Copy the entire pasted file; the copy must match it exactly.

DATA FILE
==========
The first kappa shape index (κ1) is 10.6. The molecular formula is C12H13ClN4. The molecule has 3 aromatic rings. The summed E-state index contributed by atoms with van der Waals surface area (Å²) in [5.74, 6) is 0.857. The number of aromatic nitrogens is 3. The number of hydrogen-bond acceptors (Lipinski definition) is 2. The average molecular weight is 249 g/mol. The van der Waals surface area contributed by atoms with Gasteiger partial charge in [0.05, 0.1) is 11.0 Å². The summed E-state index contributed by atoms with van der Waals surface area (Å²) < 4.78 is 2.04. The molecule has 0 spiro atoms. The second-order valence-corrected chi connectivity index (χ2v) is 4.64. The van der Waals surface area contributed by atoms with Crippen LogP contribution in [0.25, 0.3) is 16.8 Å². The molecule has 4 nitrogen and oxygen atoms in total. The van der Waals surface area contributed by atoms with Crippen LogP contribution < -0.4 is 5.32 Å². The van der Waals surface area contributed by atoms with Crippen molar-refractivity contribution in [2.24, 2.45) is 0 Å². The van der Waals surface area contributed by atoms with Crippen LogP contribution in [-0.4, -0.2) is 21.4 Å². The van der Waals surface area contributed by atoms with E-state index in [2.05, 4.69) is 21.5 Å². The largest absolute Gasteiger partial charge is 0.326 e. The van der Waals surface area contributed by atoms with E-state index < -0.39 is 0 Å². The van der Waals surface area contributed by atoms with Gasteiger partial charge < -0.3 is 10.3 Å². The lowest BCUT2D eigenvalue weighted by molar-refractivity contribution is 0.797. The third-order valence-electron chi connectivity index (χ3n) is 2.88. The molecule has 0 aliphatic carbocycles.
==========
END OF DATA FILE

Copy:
The first kappa shape index (κ1) is 10.6. The molecular formula is C12H13ClN4. The molecule has 3 aromatic rings. The summed E-state index contributed by atoms with van der Waals surface area (Å²) in [5.74, 6) is 0.857. The number of aromatic nitrogens is 3. The number of hydrogen-bond acceptors (Lipinski definition) is 2. The average molecular weight is 249 g/mol. The van der Waals surface area contributed by atoms with Gasteiger partial charge in [0.05, 0.1) is 11.0 Å². The summed E-state index contributed by atoms with van der Waals surface area (Å²) < 4.78 is 2.04. The molecule has 0 spiro atoms. The second-order valence-corrected chi connectivity index (χ2v) is 4.64. The van der Waals surface area contributed by atoms with Crippen LogP contribution in [0.25, 0.3) is 16.8 Å². The molecule has 4 nitrogen and oxygen atoms in total. The van der Waals surface area contributed by atoms with Crippen LogP contribution < -0.4 is 5.32 Å². The van der Waals surface area contributed by atoms with Crippen molar-refractivity contribution in [2.24, 2.45) is 0 Å². The van der Waals surface area contributed by atoms with Crippen LogP contribution in [-0.4, -0.2) is 21.4 Å². The van der Waals surface area contributed by atoms with E-state index in [2.05, 4.69) is 21.5 Å². The largest absolute Gasteiger partial charge is 0.326 e. The van der Waals surface area contributed by atoms with E-state index < -0.39 is 0 Å². The van der Waals surface area contributed by atoms with Gasteiger partial charge < -0.3 is 10.3 Å². The lowest BCUT2D eigenvalue weighted by molar-refractivity contribution is 0.797. The third-order valence-electron chi connectivity index (χ3n) is 2.88. The molecule has 0 aliphatic carbocycles.